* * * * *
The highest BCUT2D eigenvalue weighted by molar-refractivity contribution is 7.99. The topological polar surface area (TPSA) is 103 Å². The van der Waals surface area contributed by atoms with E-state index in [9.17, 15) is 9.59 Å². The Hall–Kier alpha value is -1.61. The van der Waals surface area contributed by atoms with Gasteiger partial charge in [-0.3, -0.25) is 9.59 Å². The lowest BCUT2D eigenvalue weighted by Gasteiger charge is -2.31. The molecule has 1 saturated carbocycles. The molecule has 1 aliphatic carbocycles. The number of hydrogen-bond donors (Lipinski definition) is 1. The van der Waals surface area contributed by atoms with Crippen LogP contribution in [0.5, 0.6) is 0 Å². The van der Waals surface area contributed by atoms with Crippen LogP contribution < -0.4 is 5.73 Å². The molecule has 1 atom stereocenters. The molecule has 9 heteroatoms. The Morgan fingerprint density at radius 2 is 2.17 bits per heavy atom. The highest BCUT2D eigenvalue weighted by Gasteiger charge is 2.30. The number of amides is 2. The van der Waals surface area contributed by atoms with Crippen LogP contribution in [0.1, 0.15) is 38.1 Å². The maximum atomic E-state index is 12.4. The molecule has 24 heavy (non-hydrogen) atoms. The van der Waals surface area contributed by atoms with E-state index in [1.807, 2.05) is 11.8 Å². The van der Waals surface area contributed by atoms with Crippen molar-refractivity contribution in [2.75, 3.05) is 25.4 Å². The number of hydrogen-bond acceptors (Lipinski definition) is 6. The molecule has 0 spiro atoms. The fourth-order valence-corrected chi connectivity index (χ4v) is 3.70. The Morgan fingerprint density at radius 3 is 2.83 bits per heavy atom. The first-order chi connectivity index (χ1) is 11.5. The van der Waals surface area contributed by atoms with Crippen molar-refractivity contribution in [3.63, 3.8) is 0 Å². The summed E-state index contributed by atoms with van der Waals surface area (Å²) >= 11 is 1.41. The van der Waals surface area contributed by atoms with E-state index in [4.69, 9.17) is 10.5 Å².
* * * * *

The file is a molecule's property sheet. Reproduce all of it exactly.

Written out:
The highest BCUT2D eigenvalue weighted by molar-refractivity contribution is 7.99. The topological polar surface area (TPSA) is 103 Å². The van der Waals surface area contributed by atoms with E-state index in [9.17, 15) is 9.59 Å². The Hall–Kier alpha value is -1.61. The van der Waals surface area contributed by atoms with Gasteiger partial charge in [-0.3, -0.25) is 9.59 Å². The lowest BCUT2D eigenvalue weighted by Gasteiger charge is -2.31. The molecule has 1 saturated carbocycles. The molecule has 1 aliphatic carbocycles. The number of hydrogen-bond donors (Lipinski definition) is 1. The van der Waals surface area contributed by atoms with Crippen LogP contribution in [0.5, 0.6) is 0 Å². The van der Waals surface area contributed by atoms with Crippen LogP contribution < -0.4 is 5.73 Å². The molecule has 1 atom stereocenters. The molecule has 9 heteroatoms. The Morgan fingerprint density at radius 2 is 2.17 bits per heavy atom. The highest BCUT2D eigenvalue weighted by Gasteiger charge is 2.30. The number of amides is 2. The van der Waals surface area contributed by atoms with Crippen LogP contribution in [0.1, 0.15) is 38.1 Å². The maximum atomic E-state index is 12.4. The molecule has 24 heavy (non-hydrogen) atoms. The van der Waals surface area contributed by atoms with E-state index in [1.807, 2.05) is 11.8 Å². The van der Waals surface area contributed by atoms with Crippen molar-refractivity contribution in [2.75, 3.05) is 25.4 Å². The number of hydrogen-bond acceptors (Lipinski definition) is 6. The molecule has 0 spiro atoms. The fourth-order valence-corrected chi connectivity index (χ4v) is 3.70. The Morgan fingerprint density at radius 3 is 2.83 bits per heavy atom. The first-order chi connectivity index (χ1) is 11.5. The van der Waals surface area contributed by atoms with Crippen molar-refractivity contribution in [3.63, 3.8) is 0 Å². The summed E-state index contributed by atoms with van der Waals surface area (Å²) >= 11 is 1.41. The van der Waals surface area contributed by atoms with E-state index in [4.69, 9.17) is 10.5 Å².